If you think you have a food sensitivity, take heart and have patience. You may feel discouraged by a complex new world of food restrictions, but remember that it comes hand in hand with hope for better health!
It is very important to speak to your doctor about your food problems. He or she can discuss with you your symptoms, suspected triggers, and family medical history, and can perform a physical examination to rule other possible causes or illnesses. Your doctor may also refer you to an allergist, a doctor who specializes in allergies and disorders of the immune system. This process plays a key role in a possible eventual diagnosis of a food allergy or intolerance.
To assist in determining the nature of your food problem, your doctor may also ask you to do the following:
Log your food and medication intake and symptoms. This involves keeping tabs on what you eat and drink at mealtimes (and snack times) and writing it down in a food diary. You also need to mark down what medications you take and when you take them. Make sure to include notes on subsequent physical reactions. This can help you and your doctor connect the dots with an accurate, detailed overall picture. It's possible that medications may be playing a part with your symptoms too.
Follow an elimination diet. By removing suspected triggers from your diet for a short time (a week or two), you and your doctor can monitor your body's reaction once the foods are gradually reintroduced to your system. While this isn't a foolproof method of assessment, it can provide some insight. Naturally, for people with suspected severe allergies, deliberately ingesting the allergen is not a safe or wise option.
Have a skin test. To help identify your particular allergen(s), your doctor will lightly prick or scratch a few spots on your back or part of your arm with a needle, and then place a small, diluted quantity of the suspected allergen on the exposed area so that the substance can reach below the surface of the skin. If, after about 15 minutes, a small bump or redness appears, there's about a 50% chance that you are allergic to that substance. If no reaction occurs, you have about a 90% chance that you are not allergic to that substance.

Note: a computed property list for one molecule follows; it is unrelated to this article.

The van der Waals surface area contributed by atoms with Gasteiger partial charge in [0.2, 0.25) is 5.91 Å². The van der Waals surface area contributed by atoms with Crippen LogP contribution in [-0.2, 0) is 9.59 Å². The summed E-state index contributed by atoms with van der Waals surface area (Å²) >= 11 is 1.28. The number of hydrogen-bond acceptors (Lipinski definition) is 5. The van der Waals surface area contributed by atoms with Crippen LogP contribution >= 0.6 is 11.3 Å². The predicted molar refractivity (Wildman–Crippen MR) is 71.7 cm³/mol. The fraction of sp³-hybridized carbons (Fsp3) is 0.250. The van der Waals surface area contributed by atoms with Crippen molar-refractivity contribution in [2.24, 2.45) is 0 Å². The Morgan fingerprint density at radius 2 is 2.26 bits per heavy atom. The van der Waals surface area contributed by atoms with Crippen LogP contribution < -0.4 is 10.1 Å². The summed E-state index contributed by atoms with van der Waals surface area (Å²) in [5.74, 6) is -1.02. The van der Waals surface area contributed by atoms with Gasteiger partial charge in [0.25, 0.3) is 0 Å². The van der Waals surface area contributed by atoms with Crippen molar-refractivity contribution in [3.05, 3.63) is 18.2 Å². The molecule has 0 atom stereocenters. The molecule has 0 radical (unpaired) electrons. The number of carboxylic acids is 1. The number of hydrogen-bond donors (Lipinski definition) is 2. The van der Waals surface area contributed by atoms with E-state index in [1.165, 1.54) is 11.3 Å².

Do a blood test. A blood sample taken at your doctor's office can be sent to the laboratory for further testing. Unfortunately, the findings from this type of test may not be conclusive, so make sure you discuss with your doctor how to best understand your results.
If you are diagnosed with a food allergy, there is as yet no magic cure to make it go away. The best management technique is to avoid your allergens altogether. This means you'll need to learn to identify and recognize your "enemy" so you can keep it out of your diet. And the flip side is that you'll need to learn and remember what foods you can eat!
For those with a severe allergy at risk of anaphylaxis (a life-threatening form of allergic response), your doctor may prescribe an injectable medication called epinephrine, also known under the brand names EpiPen® and Twinject®. You will need to carry this medication with you at all times, as you may not be able to predict or control your exposure to your allergen – and if you need it, you'll need it fast. Immediate injection after exposure to your allergen is crucial for those at risk of anaphylactic shock. If you have this medication, you may wish to educate your family, friends, and colleagues on how to administer it should the need arise and you are not able to give it to yourself.
For those with milder allergic responses, antihistamine pills (e.g., diphenhydramine, hydroxyzine, cetirizine) may help to control or reduce your allergic response.
Feeling daunted? Don't! Remember that working with your body to give it the food it wants and removing the food it doesn't will yield positive results for your health. Yes, you may need to change your diet, but keep sight of all the foods still available to you. You may even discover some new favourites!
All material copyright MediResource Inc. 1996 – 2019. Terms and conditions of use. The contents herein are for informational purposes only. Always seek the advice of your physician or other qualified health provider with any questions you may have regarding a medical condition. Source: www.medbroadcast.com/healthfeature/gethealthfeature/Food-Allergy-Food-Enemy